La TaSha Levy: It's really important, I think, for teachers to consider the connection between community and school, and to think about the particular context that these students come from. And not in a way to suggest the assumption that, you know, if you are a Black student, for instance, that you are automatically at risk, or that you come from, you know, communities that are deprived or that you approach it from a deficit model. But instead, think of them coming from communities with a wealth of information and wisdom and understanding.
Hasan Kwame Jeffries: This is Teaching Hard History, and I’m your host Hasan Kwame Jeffries. To continue making this podcast a valuable resource, we need your input. You can help us by taking a few minutes to complete our brief “Listener Survey.” Just click on the link in the show notes or visit LearningForJustice.org/podcasts. It’s only 10 questions, and your feedback will help us make each episode even more impactful for educators just like you. Now, let’s return to Dr. Levy and Dr. Burrowes.
Nicole Burrowes: One of the exercises we've done that I think has been so interesting to hear students talk about is what their vision for a just society would be. And, you know, the last time we did it, they sat there for hours. I mean, the class was over and they still sat there talking about what they wanted the world to look like, what they wanted communities to look like, what they wanted people to have access to.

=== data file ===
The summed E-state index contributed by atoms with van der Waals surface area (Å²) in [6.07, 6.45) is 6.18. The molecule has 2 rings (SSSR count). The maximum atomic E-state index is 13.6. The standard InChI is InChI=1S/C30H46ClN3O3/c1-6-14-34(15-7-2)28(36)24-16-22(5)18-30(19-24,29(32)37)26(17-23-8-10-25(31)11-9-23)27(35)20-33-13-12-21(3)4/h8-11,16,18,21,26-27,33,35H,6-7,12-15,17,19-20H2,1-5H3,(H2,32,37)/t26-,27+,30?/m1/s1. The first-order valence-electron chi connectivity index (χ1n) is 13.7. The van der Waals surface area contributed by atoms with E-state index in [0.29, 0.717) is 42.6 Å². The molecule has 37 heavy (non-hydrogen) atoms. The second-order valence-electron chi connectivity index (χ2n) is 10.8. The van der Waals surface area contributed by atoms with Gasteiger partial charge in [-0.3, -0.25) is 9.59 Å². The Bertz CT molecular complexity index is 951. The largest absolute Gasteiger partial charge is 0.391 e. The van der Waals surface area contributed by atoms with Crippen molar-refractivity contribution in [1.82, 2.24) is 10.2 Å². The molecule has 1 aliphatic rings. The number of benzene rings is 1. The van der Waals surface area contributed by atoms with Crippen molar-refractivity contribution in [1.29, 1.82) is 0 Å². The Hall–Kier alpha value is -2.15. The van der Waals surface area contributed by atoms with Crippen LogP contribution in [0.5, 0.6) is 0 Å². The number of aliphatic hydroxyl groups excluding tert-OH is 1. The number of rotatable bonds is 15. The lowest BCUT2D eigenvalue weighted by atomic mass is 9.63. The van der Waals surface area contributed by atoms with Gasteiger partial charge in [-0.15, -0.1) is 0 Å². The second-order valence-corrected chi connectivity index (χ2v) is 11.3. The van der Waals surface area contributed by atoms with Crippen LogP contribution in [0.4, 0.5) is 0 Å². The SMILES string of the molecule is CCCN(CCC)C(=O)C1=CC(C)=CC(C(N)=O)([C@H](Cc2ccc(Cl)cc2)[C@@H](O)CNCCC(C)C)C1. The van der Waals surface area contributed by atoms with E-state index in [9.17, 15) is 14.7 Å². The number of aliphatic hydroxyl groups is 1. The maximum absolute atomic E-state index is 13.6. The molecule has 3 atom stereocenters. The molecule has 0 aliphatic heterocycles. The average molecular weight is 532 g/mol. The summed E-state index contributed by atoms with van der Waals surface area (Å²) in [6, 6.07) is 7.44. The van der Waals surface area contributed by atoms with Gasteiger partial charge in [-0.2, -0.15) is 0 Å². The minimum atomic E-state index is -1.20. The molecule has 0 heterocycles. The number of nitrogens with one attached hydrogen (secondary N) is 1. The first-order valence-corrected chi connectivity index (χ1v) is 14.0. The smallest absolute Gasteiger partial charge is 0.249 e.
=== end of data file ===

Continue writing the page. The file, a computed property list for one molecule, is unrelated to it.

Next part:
La TaSha Levy: During that activity, we actually invited a community organizer to come into the classroom to facilitate the students in drawing what a free society looks like. We brought in paper and markers for them to work with. And they loved it, the college students. And so for K-5, it's a great way to have them work in groups, though, you know, and collaborate on drawing a picture of a free society. And, you know, we were just really amazed with the things that they came up with. So I can imagine that will be really interesting and innovative to have these kids do that and then link that to what was happening in the civil rights movement.
Nicole Burrowes: Liz Kleinrock has more thoughts on teaching about activism and social justice with young students. Let's take a listen.
Liz Kleinrock: I think when folks think about teaching about activism or social justice, the academic subjects that come to mind are very quickly like, well, what are we reading? What are we writing about? What are we studying in history? But really, anti-bias and anti-racist work is something that can be applied and should be applied to every subject and every discipline, including math and science, but also, like, physical education and the arts. And there are so many incredible ways to build those collaborations in so you're not actually taking on anything additional in your day to day, you're just changing your focus and the lens that you use. So your students are still able to meet their academic standards and objectives, but you can be really intentional about artists that you center, texts that you choose, the way that you're applying what students are learning to life outside of school.